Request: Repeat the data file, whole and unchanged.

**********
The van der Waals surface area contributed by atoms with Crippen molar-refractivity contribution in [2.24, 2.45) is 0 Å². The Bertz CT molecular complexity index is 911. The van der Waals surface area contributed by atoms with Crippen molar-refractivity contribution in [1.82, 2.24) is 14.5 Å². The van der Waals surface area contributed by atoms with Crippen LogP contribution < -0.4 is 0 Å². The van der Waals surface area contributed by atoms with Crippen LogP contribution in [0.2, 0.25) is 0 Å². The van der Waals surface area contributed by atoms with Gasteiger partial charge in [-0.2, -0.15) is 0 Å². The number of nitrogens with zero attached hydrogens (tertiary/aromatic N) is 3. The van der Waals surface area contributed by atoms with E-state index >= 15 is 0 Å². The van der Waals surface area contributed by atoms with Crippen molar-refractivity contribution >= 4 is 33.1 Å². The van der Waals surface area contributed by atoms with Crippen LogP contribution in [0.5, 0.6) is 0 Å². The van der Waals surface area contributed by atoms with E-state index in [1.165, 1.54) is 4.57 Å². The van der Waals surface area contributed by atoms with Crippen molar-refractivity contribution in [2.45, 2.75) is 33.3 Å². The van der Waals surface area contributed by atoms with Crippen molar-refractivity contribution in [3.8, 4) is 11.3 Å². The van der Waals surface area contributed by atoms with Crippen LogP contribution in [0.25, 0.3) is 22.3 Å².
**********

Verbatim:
The van der Waals surface area contributed by atoms with Crippen molar-refractivity contribution in [2.24, 2.45) is 0 Å². The Bertz CT molecular complexity index is 911. The van der Waals surface area contributed by atoms with Crippen molar-refractivity contribution in [1.82, 2.24) is 14.5 Å². The van der Waals surface area contributed by atoms with Crippen LogP contribution < -0.4 is 0 Å². The van der Waals surface area contributed by atoms with Crippen LogP contribution in [0.2, 0.25) is 0 Å². The van der Waals surface area contributed by atoms with Gasteiger partial charge in [-0.2, -0.15) is 0 Å². The number of nitrogens with zero attached hydrogens (tertiary/aromatic N) is 3. The van der Waals surface area contributed by atoms with E-state index >= 15 is 0 Å². The van der Waals surface area contributed by atoms with Crippen molar-refractivity contribution >= 4 is 33.1 Å². The van der Waals surface area contributed by atoms with Crippen LogP contribution in [0.5, 0.6) is 0 Å². The van der Waals surface area contributed by atoms with E-state index in [1.165, 1.54) is 4.57 Å². The van der Waals surface area contributed by atoms with Crippen molar-refractivity contribution in [2.45, 2.75) is 33.3 Å². The van der Waals surface area contributed by atoms with Crippen molar-refractivity contribution in [3.8, 4) is 11.3 Å². The van der Waals surface area contributed by atoms with Crippen LogP contribution in [0.25, 0.3) is 22.3 Å².